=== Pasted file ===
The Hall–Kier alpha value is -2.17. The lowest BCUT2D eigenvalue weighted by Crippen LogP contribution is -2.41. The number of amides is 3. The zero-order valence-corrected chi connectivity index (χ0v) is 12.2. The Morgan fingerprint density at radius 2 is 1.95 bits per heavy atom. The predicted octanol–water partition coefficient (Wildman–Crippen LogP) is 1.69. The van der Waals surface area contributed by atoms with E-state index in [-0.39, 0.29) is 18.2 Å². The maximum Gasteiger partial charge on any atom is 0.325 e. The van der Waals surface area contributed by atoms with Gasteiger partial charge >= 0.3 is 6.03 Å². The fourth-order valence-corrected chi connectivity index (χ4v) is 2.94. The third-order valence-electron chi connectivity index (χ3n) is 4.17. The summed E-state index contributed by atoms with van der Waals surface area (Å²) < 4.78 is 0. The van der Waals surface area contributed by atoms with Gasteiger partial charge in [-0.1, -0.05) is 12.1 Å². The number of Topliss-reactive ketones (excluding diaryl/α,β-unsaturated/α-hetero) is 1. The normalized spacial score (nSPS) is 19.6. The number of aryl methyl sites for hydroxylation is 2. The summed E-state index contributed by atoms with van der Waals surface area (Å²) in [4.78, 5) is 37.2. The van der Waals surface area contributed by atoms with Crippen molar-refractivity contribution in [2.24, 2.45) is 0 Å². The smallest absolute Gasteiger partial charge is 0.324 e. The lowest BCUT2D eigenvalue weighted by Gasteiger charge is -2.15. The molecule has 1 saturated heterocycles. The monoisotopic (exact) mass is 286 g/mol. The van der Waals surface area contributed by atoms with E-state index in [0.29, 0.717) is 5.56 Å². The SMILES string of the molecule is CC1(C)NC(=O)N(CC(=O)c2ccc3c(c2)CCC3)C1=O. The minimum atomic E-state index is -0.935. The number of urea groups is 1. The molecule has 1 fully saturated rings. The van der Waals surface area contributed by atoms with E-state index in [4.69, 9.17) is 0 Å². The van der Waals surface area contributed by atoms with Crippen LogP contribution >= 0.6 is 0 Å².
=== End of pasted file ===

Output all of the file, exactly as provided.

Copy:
The Hall–Kier alpha value is -2.17. The lowest BCUT2D eigenvalue weighted by Crippen LogP contribution is -2.41. The number of amides is 3. The zero-order valence-corrected chi connectivity index (χ0v) is 12.2. The Morgan fingerprint density at radius 2 is 1.95 bits per heavy atom. The predicted octanol–water partition coefficient (Wildman–Crippen LogP) is 1.69. The van der Waals surface area contributed by atoms with E-state index in [-0.39, 0.29) is 18.2 Å². The maximum Gasteiger partial charge on any atom is 0.325 e. The van der Waals surface area contributed by atoms with Gasteiger partial charge >= 0.3 is 6.03 Å². The fourth-order valence-corrected chi connectivity index (χ4v) is 2.94. The third-order valence-electron chi connectivity index (χ3n) is 4.17. The summed E-state index contributed by atoms with van der Waals surface area (Å²) < 4.78 is 0. The van der Waals surface area contributed by atoms with Gasteiger partial charge in [-0.1, -0.05) is 12.1 Å². The number of Topliss-reactive ketones (excluding diaryl/α,β-unsaturated/α-hetero) is 1. The normalized spacial score (nSPS) is 19.6. The number of aryl methyl sites for hydroxylation is 2. The summed E-state index contributed by atoms with van der Waals surface area (Å²) in [4.78, 5) is 37.2. The van der Waals surface area contributed by atoms with Crippen molar-refractivity contribution in [2.24, 2.45) is 0 Å². The smallest absolute Gasteiger partial charge is 0.324 e. The lowest BCUT2D eigenvalue weighted by Gasteiger charge is -2.15. The molecule has 1 saturated heterocycles. The monoisotopic (exact) mass is 286 g/mol. The van der Waals surface area contributed by atoms with E-state index in [0.29, 0.717) is 5.56 Å². The SMILES string of the molecule is CC1(C)NC(=O)N(CC(=O)c2ccc3c(c2)CCC3)C1=O. The minimum atomic E-state index is -0.935. The number of urea groups is 1. The molecule has 1 fully saturated rings. The van der Waals surface area contributed by atoms with E-state index in [4.69, 9.17) is 0 Å². The van der Waals surface area contributed by atoms with Crippen LogP contribution >= 0.6 is 0 Å².